Little fingers need enough coordination to make those laces into a bow.

How to Teach Children to Tie Their Shoe Laces

by Kathryn Hatter

Although it might be tempting to keep your kid in strap shoes until she starts high school, eventually, you'll have to swallow hard and give a shoe-tying lesson. Yes, both you and your child will probably become frustrated during the learning process, but think of the benefits after your kid learns to tie shoe laces. The days of stooping to tie shoes over and over again will be long gone. She'll be tying her own shoes like a pro and finding other ways to keep you busy.

Cut the shoe laces in half with the scissors. Make two bicolored shoe laces using half of one shoe lace color and half of the other shoe lace color. For example, if you've got pink and green shoe laces, tie half of the pink lace to half of the green lace.

Get the old shoes ready for a shoe-tying lesson. Remove the old laces and insert the new bicolored ones. One shoe is for your child to practice and the other shoe is for you to use as a teaching tool.

Sit in a comfy spot with your kid to practice tying. Sit side-by-side on the couch, each of you with a prepared shoe on your laps with the toes of the shoes pointing toward your knees.

Tell your child to hold one lace color in his left hand and one lace color in his right hand. Show your kid how to cross one lace over the other lace (it doesn't matter which one). Demonstrate how to take the end of the crossed lace under the other lace and pull it through to make the first half of the knot. Make sure your kid pulls both laces tight to tighten the foundation of the knot.

Show your child how to make a loop with the right lace. Some people call this a "bunny ear" or a "tree" while teaching a kid. Try saying to your little one, "See how this looks like a bunny ear when you make a big loop like this?" The loop should be about 3 inches high and make sure your child is holding it tightly at the base of the knot with her fingers.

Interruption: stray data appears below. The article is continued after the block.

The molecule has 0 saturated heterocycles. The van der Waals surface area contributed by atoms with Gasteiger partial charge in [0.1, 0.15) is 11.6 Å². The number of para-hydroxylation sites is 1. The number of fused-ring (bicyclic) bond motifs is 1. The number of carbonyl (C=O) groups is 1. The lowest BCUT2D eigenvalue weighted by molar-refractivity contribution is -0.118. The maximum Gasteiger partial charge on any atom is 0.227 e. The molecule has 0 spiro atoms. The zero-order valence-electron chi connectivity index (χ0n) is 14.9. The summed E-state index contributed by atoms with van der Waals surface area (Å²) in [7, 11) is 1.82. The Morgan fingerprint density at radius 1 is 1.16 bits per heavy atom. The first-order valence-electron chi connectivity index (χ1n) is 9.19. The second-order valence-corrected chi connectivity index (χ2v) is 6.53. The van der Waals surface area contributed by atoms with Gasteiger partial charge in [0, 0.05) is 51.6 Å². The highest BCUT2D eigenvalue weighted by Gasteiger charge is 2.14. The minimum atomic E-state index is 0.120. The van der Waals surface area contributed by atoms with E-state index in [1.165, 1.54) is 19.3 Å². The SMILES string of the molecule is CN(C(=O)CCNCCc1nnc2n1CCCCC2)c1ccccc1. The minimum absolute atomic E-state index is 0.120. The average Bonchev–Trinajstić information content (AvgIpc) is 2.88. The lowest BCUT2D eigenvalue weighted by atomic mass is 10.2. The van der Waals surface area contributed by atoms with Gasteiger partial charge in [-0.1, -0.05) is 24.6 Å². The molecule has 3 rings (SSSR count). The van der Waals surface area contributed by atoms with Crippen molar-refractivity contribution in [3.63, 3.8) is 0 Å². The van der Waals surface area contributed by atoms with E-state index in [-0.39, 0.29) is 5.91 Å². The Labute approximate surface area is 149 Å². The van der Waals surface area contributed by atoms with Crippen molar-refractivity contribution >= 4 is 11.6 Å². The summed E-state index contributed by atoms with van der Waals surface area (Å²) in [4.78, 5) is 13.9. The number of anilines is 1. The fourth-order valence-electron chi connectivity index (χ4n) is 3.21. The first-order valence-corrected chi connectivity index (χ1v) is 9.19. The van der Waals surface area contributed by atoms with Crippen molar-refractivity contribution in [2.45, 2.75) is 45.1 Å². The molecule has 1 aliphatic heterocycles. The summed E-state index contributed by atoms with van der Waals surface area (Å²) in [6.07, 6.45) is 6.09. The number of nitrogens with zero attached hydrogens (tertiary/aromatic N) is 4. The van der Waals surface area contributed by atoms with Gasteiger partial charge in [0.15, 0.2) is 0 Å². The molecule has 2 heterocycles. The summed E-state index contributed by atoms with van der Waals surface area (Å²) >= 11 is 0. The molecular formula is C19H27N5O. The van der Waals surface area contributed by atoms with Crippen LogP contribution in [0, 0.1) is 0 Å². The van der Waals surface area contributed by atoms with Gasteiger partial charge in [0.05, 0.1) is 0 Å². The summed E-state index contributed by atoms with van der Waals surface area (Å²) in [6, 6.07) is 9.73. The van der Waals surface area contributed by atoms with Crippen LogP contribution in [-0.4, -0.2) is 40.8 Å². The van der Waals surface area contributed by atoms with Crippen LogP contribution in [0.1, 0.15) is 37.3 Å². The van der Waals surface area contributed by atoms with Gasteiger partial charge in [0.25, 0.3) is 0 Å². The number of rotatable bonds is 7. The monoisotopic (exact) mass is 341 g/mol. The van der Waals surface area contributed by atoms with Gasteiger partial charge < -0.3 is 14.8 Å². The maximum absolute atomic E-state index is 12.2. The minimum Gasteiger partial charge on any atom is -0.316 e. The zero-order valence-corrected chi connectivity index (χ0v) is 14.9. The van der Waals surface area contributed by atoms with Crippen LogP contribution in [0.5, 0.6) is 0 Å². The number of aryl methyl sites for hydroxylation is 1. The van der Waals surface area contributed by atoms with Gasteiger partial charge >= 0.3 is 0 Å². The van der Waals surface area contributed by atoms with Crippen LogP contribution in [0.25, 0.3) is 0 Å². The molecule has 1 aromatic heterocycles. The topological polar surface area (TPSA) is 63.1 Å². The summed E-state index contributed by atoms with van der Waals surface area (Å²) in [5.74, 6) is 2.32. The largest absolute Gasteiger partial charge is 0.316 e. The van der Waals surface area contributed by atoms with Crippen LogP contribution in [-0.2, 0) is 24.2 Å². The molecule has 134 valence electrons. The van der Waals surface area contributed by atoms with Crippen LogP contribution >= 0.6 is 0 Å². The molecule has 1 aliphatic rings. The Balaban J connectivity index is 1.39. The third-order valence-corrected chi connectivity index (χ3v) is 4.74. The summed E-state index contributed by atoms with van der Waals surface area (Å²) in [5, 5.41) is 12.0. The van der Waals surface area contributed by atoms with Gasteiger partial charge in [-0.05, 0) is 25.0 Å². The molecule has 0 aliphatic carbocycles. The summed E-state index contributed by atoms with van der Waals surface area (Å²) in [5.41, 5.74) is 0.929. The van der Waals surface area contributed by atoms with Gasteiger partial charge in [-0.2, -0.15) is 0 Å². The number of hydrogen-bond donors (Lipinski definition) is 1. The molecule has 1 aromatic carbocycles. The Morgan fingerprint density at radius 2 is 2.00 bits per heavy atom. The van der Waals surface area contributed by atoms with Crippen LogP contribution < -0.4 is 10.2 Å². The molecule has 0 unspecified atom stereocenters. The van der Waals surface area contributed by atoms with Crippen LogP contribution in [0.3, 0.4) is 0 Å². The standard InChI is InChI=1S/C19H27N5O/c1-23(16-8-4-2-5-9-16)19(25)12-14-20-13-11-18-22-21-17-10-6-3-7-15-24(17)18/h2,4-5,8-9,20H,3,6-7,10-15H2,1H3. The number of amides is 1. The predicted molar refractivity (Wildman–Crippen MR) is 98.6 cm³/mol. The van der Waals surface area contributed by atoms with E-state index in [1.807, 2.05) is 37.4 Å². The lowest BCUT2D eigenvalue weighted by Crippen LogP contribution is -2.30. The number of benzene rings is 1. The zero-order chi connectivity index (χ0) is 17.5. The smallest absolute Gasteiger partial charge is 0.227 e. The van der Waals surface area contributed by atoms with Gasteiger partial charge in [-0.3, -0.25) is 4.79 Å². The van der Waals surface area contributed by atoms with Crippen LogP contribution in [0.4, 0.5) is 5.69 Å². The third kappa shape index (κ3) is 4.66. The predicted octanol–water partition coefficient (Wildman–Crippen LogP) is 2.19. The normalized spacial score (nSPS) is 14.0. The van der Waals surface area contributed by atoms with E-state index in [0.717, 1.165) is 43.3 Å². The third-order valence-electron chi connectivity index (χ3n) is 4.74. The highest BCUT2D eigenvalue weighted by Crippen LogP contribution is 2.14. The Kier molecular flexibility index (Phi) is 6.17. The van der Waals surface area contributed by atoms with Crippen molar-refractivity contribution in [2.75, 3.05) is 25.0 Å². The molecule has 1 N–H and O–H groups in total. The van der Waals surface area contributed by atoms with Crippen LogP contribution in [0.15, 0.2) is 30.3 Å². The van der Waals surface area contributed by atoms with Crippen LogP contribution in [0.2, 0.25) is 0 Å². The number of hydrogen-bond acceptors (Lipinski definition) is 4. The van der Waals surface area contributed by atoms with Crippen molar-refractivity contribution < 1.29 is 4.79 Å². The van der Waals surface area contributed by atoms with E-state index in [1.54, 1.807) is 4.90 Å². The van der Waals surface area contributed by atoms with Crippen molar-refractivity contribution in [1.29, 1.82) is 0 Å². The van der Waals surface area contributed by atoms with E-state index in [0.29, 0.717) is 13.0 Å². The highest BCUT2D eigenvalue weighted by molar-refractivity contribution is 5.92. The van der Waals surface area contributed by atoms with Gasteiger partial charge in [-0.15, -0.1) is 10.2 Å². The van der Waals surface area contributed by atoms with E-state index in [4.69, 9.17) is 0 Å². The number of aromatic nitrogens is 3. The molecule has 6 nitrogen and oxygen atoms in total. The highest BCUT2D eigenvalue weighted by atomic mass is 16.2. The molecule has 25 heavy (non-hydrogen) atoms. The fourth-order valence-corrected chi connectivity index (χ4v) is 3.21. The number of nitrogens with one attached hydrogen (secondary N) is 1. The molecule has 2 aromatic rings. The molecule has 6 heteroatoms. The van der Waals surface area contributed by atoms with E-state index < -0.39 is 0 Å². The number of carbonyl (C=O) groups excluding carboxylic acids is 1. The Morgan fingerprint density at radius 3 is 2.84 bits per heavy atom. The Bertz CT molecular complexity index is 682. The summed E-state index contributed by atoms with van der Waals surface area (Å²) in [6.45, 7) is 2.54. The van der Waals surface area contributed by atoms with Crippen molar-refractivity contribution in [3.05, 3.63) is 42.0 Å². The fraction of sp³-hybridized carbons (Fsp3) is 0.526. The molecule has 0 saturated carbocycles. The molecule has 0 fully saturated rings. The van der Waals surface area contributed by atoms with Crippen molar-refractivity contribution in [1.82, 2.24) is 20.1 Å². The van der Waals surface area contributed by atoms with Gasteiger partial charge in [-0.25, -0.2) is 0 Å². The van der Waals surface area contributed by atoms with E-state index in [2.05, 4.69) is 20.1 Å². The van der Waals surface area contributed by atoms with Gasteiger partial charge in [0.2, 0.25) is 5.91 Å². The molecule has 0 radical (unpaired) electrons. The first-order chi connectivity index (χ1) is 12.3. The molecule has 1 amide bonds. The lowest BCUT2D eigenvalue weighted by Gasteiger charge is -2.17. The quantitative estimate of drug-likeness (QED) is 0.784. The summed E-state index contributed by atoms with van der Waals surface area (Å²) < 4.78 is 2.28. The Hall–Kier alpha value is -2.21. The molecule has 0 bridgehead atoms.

Demonstrate slowly how to grab the other lace and wrap it carefully around the base of the loop from the right and then behind the loop. Make sure your child keeps wrapping the lace until it comes back around to the front. You might say, "Watch me wrap the lace around the bunny ear until it comes all the way around. Now you try it."

Point out the little hole that your child just made when she wrapped the left lace around the right lace.

Show your child how to take the wrapped lace and push it through the hole. As he pushes the lace through, say, "Grab the lace on the other side while you hold onto the first loop at the same time."

Demonstrate just the right touch while pulling out the second loop. Careful -- pull too much and the loop becomes an untidy lace. By holding the first loop and pulling slowly and gently on the second loop, your child can tighten the bow and make the loops the same size.

Practice tying shoes as often as your kid wants to keep working on it. Don't ever make this a negative or unpleasant experience. Your child needs to feel your encouragement and approval as she works to master this skill. If she becomes frustrated, reassure her that it is indeed very difficult."Don't worry. We all had to learn. You will learn how to tie your shoes. As hard as it is now, in a few months you'll say, 'It's easy!'"

Do a cartwheel or stand on your head when your kid ties his shoes independently for the first time. This is a major accomplishment and needs a huge round of applause. You could even give out a little prize to reward the accomplishment if you desire.You could say, "Great job! Do you want a ... treat?"

Items you will need

  • Shoe laces (two different colors)
  • Scissors
  • Old pair of adult-size lace-up shoes
  • Small prizes (optional)


  • Choose a time when your kid is happy and content and when you have the time to be a patient teacher.
  • Using bicolored laces enables your child to see the different parts of the bow as she works on tying.
  • Don't push a preschooler too hard to achieve tying success. The Village Charter School cautions that kids aren't ready to learn to tie shoes until sometime between the ages of 4 and 6. Girls generally reach this milestone before boys.
  • If tension and frustration are rising to unpleasant levels, set aside the shoes and go burn off some energy together having fun.

About the Author

Kathryn Hatter is a veteran home-school educator, as well as an accomplished gardener, quilter, crocheter, cook, decorator and digital graphics creator. As a regular contributor to Natural News, many of Hatter's Internet publications focus on natural health and parenting. Hatter has also had publication on home improvement websites such as Redbeacon.

Photo Credits

  • Ryan McVay/Photodisc/Getty Images